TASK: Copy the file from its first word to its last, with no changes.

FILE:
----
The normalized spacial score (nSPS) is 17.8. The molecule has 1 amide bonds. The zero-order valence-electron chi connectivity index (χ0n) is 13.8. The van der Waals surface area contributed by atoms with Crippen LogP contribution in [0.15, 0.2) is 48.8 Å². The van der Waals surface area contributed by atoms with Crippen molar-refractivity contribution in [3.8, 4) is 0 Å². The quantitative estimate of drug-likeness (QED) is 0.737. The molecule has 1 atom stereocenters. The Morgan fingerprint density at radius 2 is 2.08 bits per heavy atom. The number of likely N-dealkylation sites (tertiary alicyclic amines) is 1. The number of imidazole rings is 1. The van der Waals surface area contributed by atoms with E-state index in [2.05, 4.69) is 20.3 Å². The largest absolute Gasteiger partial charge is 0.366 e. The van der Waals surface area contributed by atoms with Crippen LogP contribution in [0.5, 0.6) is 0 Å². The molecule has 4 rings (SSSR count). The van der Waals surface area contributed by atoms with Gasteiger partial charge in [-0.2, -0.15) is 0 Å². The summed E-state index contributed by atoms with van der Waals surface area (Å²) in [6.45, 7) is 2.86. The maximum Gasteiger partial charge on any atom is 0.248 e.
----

The normalized spacial score (nSPS) is 17.8. The molecule has 1 amide bonds. The zero-order valence-electron chi connectivity index (χ0n) is 13.8. The van der Waals surface area contributed by atoms with Crippen LogP contribution in [0.15, 0.2) is 48.8 Å². The van der Waals surface area contributed by atoms with Crippen molar-refractivity contribution in [3.8, 4) is 0 Å². The quantitative estimate of drug-likeness (QED) is 0.737. The molecule has 1 atom stereocenters. The Morgan fingerprint density at radius 2 is 2.08 bits per heavy atom. The number of likely N-dealkylation sites (tertiary alicyclic amines) is 1. The number of imidazole rings is 1. The van der Waals surface area contributed by atoms with E-state index in [2.05, 4.69) is 20.3 Å². The largest absolute Gasteiger partial charge is 0.366 e. The van der Waals surface area contributed by atoms with Crippen LogP contribution in [0.5, 0.6) is 0 Å². The molecule has 4 rings (SSSR count). The van der Waals surface area contributed by atoms with Gasteiger partial charge in [-0.2, -0.15) is 0 Å². The summed E-state index contributed by atoms with van der Waals surface area (Å²) in [6.45, 7) is 2.86. The maximum Gasteiger partial charge on any atom is 0.248 e.